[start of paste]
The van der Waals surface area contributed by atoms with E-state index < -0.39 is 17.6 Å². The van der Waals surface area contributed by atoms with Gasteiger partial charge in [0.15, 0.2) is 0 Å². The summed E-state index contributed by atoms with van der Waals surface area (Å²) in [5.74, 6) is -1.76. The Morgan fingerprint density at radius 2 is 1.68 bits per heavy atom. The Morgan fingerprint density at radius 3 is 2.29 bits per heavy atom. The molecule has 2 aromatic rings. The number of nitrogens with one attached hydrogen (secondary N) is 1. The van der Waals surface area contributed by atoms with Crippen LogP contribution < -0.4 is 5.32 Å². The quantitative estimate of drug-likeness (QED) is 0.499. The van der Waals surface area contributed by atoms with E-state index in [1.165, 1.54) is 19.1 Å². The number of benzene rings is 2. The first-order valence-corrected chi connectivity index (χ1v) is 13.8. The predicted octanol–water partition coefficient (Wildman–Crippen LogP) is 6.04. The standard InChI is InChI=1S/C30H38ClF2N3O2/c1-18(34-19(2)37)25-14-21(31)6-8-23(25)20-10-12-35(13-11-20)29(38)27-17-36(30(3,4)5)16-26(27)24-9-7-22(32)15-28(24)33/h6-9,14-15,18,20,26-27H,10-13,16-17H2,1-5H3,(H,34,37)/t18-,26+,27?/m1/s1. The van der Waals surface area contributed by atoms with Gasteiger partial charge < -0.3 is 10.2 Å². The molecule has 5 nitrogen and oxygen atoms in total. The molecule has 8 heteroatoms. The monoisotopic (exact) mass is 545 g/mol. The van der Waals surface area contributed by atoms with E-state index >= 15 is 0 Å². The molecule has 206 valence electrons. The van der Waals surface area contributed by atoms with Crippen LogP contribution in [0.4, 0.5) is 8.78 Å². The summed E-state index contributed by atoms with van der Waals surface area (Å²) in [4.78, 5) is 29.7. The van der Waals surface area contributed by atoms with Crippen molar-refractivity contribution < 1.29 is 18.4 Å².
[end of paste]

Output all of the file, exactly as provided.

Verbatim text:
The van der Waals surface area contributed by atoms with E-state index < -0.39 is 17.6 Å². The van der Waals surface area contributed by atoms with Gasteiger partial charge in [0.15, 0.2) is 0 Å². The summed E-state index contributed by atoms with van der Waals surface area (Å²) in [5.74, 6) is -1.76. The Morgan fingerprint density at radius 2 is 1.68 bits per heavy atom. The Morgan fingerprint density at radius 3 is 2.29 bits per heavy atom. The molecule has 2 aromatic rings. The number of nitrogens with one attached hydrogen (secondary N) is 1. The van der Waals surface area contributed by atoms with Crippen LogP contribution < -0.4 is 5.32 Å². The quantitative estimate of drug-likeness (QED) is 0.499. The van der Waals surface area contributed by atoms with E-state index in [1.165, 1.54) is 19.1 Å². The number of benzene rings is 2. The first-order valence-corrected chi connectivity index (χ1v) is 13.8. The predicted octanol–water partition coefficient (Wildman–Crippen LogP) is 6.04. The standard InChI is InChI=1S/C30H38ClF2N3O2/c1-18(34-19(2)37)25-14-21(31)6-8-23(25)20-10-12-35(13-11-20)29(38)27-17-36(30(3,4)5)16-26(27)24-9-7-22(32)15-28(24)33/h6-9,14-15,18,20,26-27H,10-13,16-17H2,1-5H3,(H,34,37)/t18-,26+,27?/m1/s1. The van der Waals surface area contributed by atoms with Gasteiger partial charge < -0.3 is 10.2 Å². The molecule has 5 nitrogen and oxygen atoms in total. The molecule has 8 heteroatoms. The monoisotopic (exact) mass is 545 g/mol. The van der Waals surface area contributed by atoms with E-state index >= 15 is 0 Å². The molecule has 206 valence electrons. The van der Waals surface area contributed by atoms with Crippen LogP contribution in [0.4, 0.5) is 8.78 Å². The summed E-state index contributed by atoms with van der Waals surface area (Å²) in [4.78, 5) is 29.7. The van der Waals surface area contributed by atoms with Crippen molar-refractivity contribution < 1.29 is 18.4 Å².